From ancient fortunes we moved back into 21st Century Singapore. Monsieur loves IT paraphernalia and had been recommended to visit a specialty shopping centre not far from Chinatown, so off we went, but far from being competitively priced, Monsieur felt he’d get a better deal back home. Apart from the basics, I don’t get all the bits and bytes and RAMs and LANs so we didn’t hang out there for long. But being typically Epic, I did find a really good bookshop in the Fu Lan IT Centre. There were various biographies for Singapore’s former prime minister, Lee Kwan Yew on the shelves, next to the latest novels and Jules Oliver’s book Minus Nine to One. Those Olivers get everywhere! The bookshop was also a great source of travel magazines, but they would have been too heavy at this stage of the trip, so I tore myself away with a small paperback on Buddhism, instead. Was there anything in Fortune Teller’s recommended atonements? I was keen to find out.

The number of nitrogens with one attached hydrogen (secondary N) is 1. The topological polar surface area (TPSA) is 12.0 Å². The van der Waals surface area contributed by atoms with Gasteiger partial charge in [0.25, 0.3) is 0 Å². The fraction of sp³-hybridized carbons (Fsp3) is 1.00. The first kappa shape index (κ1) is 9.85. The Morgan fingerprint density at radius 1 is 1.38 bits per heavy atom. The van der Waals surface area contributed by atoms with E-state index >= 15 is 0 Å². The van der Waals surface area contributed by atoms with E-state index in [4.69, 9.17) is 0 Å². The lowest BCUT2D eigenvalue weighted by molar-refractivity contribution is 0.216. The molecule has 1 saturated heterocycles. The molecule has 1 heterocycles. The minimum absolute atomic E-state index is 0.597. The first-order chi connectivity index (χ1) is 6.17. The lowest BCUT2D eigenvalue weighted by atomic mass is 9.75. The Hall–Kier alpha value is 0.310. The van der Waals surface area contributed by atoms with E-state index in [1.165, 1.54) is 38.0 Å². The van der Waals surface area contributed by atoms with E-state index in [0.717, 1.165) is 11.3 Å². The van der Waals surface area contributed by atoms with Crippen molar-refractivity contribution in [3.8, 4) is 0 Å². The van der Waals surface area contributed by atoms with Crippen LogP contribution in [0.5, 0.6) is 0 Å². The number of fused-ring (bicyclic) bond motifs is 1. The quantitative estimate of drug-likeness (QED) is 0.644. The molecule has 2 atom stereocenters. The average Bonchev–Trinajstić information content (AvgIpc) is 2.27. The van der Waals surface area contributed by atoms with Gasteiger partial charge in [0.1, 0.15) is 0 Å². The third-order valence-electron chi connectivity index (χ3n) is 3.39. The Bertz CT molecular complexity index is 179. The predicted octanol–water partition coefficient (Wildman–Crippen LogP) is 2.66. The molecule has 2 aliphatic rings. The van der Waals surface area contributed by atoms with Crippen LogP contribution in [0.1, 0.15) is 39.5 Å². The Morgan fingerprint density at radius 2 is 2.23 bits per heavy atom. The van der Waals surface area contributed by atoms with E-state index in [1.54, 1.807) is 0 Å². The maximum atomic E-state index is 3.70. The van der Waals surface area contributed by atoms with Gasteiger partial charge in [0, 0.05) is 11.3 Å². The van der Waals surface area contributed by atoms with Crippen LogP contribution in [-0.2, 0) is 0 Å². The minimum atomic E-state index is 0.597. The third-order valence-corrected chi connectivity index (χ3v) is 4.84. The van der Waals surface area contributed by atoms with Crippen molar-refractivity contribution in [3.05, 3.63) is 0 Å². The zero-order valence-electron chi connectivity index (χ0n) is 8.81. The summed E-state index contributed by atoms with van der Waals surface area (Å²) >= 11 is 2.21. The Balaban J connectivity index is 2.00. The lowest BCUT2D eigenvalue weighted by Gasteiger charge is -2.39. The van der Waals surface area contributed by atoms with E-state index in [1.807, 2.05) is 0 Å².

Leaving the boys’ toys behind us, I dragged Monsieur off down the road to Raffles Hotel. It was not possible for us to leave Singapore without visiting Raffles. Besides, I’d visited with my parents as a teenager and wanted to share the family tradition of a gin sling at the Long Bar with my long-suffering Frenchman. Raffles is still a beautiful hotel, exuding colonial charm with its whitewashed verandahs and internal courtyards. The Long Bar, however, has changed a lot since my last visit. If it was called Hard Rock Cafe, Raffles, it would be more appropriate. Thankfully, some of the bar’s character remains unchanged. For instance, there are still peanut shells on the ground in this, the last place in Singapore to allow littering, and there are still slings on the cocktail menu. The waiters still wear long sarongs with high-necked chef shirts and the decor is still that of a Malayan plantation house, with rows of palm-shaped ceiling fans flapping back and forth above the cane furniture. However, the slings are pre-mixed from cocktail formula and taste about as alcoholic as straight orange juice. I was horrified to see that for an extra charge you could take home a souvenir Singapore sling glass and the drinks were expensive enough, thank you very much, considering that they contained about three per-cent alcohol. You’d get more action out of a 10ml shot of cough mixture.